The earliest stromatolites are found in the Precambrian. Stromatolites are sedimentary structures formed by cyano bacteria (blue green algae) together with other bacteria and algae. They play an important role in the Devonian of the Orcadian Lake
The definition of a stromatolite has changed over the years but one of the most recent (Krumbein 1983) says it is a varved sediment getting its structure from microbial and algal action. These microbial mat-building communities with cyano bacteria excrete lime into the sediment.
They are common in the Orcadian Lake and can be recognized by their laminated structure built up layer by layer through the sediment-binding and carbonate-secretion activity of the cyanobacteria.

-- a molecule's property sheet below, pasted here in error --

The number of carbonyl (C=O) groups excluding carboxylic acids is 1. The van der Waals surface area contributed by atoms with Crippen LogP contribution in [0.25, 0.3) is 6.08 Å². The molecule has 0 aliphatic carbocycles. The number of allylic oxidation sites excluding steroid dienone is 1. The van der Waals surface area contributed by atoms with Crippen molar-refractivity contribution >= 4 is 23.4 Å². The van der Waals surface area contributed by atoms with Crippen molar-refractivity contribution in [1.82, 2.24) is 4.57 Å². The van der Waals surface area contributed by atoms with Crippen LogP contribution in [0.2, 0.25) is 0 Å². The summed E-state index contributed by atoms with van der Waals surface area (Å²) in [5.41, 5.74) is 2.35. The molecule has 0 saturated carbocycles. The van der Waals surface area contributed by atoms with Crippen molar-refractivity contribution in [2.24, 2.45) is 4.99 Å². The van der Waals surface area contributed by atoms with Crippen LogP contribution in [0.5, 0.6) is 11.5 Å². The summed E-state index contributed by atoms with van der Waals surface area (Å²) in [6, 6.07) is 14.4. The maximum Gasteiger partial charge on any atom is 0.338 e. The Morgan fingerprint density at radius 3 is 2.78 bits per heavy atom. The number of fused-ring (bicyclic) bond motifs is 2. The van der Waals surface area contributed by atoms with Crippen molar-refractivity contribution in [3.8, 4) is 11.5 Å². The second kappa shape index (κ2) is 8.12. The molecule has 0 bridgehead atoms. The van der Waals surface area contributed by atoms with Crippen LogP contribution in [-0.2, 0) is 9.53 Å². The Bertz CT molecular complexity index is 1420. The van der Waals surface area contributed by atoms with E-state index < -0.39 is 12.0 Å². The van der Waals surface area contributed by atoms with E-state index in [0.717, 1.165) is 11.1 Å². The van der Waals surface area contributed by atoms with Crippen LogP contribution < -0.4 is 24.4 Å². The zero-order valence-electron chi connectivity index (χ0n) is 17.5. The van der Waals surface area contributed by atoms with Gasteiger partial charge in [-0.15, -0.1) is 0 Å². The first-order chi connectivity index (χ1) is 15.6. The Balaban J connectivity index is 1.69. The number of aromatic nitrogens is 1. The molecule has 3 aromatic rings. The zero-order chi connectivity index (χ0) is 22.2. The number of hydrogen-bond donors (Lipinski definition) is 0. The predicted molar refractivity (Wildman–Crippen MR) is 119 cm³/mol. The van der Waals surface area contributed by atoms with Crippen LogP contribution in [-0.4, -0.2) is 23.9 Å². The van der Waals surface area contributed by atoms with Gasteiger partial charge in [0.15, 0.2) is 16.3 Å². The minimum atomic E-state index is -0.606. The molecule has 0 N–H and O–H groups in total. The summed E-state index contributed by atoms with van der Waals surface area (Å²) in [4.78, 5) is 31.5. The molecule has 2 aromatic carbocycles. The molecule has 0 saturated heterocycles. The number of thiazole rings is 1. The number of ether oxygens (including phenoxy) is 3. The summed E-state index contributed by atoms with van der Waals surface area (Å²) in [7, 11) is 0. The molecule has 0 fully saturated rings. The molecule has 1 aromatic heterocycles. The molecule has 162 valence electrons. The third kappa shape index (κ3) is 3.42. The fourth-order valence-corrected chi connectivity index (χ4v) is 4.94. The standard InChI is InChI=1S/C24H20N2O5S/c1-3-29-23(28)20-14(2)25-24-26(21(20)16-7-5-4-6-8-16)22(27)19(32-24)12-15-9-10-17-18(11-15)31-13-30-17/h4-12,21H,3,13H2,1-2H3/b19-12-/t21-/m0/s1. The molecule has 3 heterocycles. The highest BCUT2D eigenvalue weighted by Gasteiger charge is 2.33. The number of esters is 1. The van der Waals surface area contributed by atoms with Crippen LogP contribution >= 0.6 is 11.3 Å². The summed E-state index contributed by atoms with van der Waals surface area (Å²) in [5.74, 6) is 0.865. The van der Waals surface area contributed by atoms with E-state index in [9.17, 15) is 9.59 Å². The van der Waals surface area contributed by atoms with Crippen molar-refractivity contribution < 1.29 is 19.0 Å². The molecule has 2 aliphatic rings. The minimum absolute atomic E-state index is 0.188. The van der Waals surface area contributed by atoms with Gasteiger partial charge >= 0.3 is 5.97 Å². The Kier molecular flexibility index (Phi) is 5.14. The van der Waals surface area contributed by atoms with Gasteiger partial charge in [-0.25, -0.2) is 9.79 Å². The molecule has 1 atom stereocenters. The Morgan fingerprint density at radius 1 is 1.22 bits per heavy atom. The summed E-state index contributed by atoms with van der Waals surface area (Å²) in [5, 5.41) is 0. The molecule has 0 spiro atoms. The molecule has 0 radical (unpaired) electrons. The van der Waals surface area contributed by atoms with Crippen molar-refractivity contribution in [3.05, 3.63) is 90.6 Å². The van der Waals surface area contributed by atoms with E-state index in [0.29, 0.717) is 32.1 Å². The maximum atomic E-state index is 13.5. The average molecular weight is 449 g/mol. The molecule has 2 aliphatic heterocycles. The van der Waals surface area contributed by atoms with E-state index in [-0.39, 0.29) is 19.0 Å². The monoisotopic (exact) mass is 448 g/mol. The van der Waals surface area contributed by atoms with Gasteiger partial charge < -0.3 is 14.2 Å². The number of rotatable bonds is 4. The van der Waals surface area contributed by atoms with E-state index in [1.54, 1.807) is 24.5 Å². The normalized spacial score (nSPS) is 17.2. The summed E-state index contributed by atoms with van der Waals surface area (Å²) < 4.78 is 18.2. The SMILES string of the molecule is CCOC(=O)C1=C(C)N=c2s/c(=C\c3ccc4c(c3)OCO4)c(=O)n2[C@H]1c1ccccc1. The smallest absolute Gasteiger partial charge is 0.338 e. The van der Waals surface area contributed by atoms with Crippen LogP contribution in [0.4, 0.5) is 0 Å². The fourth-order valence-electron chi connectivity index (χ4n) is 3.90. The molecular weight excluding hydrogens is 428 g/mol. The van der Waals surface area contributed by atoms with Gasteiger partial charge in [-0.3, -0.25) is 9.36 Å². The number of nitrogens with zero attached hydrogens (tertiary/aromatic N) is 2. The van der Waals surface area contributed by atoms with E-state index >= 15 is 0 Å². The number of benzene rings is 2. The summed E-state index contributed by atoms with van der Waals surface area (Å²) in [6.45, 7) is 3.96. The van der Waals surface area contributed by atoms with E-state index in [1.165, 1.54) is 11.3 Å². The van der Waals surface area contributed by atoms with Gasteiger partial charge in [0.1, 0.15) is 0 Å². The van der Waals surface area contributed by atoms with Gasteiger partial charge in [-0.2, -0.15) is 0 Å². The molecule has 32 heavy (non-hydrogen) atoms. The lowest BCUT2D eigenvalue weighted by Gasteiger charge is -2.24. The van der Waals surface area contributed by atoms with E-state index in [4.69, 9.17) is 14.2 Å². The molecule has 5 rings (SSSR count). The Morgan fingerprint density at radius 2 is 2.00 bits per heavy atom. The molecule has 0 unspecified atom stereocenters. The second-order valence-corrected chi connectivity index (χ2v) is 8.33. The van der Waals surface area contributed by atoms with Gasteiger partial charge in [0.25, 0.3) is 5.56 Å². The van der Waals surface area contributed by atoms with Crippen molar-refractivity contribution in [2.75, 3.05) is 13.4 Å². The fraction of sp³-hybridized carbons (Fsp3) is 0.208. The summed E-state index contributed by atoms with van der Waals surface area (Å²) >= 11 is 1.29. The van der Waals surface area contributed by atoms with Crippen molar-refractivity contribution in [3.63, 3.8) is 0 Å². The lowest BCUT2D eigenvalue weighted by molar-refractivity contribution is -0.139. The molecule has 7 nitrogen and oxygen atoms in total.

These structures are often flat. On the other hand, depending on the environment, they form columns or hemispherical mounds. The columnar structures are like fingers sticking out from the sediment (in Orkney these are called horse tooth rock). The mounds are easy to recognize when they are weathered on the foreshore or on top of the cliffs.
Most probably these structures were affected by grazing organisms, such as fish living in the lake.
From studies of recent cyano bacteria and fossil microbial mats it is clear that these structures could exist in extremely hostile conditions. When the Orcadian Lake was nearly dry, having become hyper saline, stromatolites were the last to disappear.